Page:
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THE WORLD ACCORDING TO RAY
Gary Smith
December 04, 1989
RAY LEONARD DREAMS OF PEACE AND DETACHMENT, AND HE KNOWS ONLY ONE WAY TO KEEP THE DREAM ALIVE: BY RETURNING AND RETURNING ONCE AGAIN TO THE RING, THIS TIME TO MEET ROBERTO DURAN
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December 04, 1989

The World According To Ray

RAY LEONARD DREAMS OF PEACE AND DETACHMENT, AND HE KNOWS ONLY ONE WAY TO KEEP THE DREAM ALIVE: BY RETURNING AND RETURNING ONCE AGAIN TO THE RING, THIS TIME TO MEET ROBERTO DURAN

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It worked as a slingshot does. The more his energy and thoughts turned inward, the more he drew all his anger and joy and desires inward...the more tension gathered on the strap, screaming to be discharged, if only Ray would let go. His brother Roger kept tattooing his head; his brother Kenny kept bringing home basketball trophies and goading Ray to find himself a sport, to put away his comic books and be a man; a car killed one of his dreaming buddies, his dog King; a no-pets rule in the lease of the apartment his family moved into snatched away his other pal, Duke. Pull it back further, Ray, stretch the strap tighter. And when it finally happened, when Roger harried him into the ring in the Palmer Park (Md.) Recreation Center gym one day when Ray was 14, when he put on a pair of gloves, pulled back his fist and let go, it all shot back the other way, all the years of unvented fear and want and dreaming, all the temper of his mother and the wildness of his brother and the silent strength of his father and his father's father—the one who folks said knocked a mule cold on a South Carolina farm with one punch—all the confusion and ache Ray had buried in the cellar, all the wallop waiting in the blood. The first two opponents he sparred with landed on the floor and slid. Then came Roger, the atomizer of order, the archenemy of Thor. Ray busted Roger's ribs and nose. Sweet Jesus, it was almost like a dream.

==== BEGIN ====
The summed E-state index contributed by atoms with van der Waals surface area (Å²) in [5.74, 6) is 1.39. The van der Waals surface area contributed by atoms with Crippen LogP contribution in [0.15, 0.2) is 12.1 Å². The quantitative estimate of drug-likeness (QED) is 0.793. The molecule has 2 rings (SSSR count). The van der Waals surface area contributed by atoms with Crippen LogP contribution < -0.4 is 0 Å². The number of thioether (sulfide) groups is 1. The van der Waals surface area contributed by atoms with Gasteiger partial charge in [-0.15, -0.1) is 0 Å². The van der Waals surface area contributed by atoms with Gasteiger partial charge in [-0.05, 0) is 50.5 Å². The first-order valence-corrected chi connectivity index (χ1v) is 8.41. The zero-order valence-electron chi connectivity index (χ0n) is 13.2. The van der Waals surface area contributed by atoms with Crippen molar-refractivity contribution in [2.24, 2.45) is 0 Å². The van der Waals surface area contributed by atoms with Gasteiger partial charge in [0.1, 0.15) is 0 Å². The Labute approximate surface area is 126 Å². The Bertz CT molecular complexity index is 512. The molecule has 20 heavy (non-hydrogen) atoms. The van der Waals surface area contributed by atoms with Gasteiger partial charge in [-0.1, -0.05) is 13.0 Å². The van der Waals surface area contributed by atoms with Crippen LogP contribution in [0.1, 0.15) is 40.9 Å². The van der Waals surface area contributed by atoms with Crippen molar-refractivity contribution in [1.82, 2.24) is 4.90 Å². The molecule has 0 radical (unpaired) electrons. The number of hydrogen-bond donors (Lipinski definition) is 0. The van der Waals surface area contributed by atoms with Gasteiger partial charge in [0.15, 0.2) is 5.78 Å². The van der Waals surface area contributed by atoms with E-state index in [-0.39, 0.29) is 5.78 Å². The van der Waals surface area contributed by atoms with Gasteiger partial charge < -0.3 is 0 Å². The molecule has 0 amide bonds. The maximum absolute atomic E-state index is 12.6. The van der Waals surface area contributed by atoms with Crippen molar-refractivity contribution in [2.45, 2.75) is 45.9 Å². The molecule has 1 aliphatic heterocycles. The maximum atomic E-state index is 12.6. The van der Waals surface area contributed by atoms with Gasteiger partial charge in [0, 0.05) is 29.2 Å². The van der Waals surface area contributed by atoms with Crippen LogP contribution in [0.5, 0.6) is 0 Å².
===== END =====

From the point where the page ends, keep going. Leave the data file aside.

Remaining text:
Yes, that was why the boxing ring felt like home to Ray, even at the start. Because he was so gifted as a fighter, in such control, it was the closest approximation to his fantasy that he had ever found in real life. It was the arena of the absolute, it was the air and terrain of the superhero. A man with talent and will and a terrible need could do it here. A man daring enough could live a dream.

There was one hitch. The moment a great boxer stepped out of a ring, he was hounded by hustlers and promoters, by con artists and chaos, by a hundred different hands trying to remove his quest from the realm of the dream, to rub it in spit and dirt and grease. Other fighters reveled in the elemental nature of the sport, loved to wallow in its mud. Ray Leonard would have to build a capsule in order to have a righteous dream, to fly over the mud, to remain in the clouds.

How would he do that? He would give things different names. He would hire people to carry his water buckets and his towels in camp, to travel with him and make him laugh, as other boxers did—but he would refuse to call them his entourage. He would hire trainers such as Janks Morton, Dave Jacobs and Angelo Dundee—and then decide he didn't really need them. He would use promoters to stage his fights—but never, like other fighters, would he become affiliated with them. He would smash the stereotype, create a public image unlike any other boxer's, un-smudged by scandal or excess, by temper or lust or blood.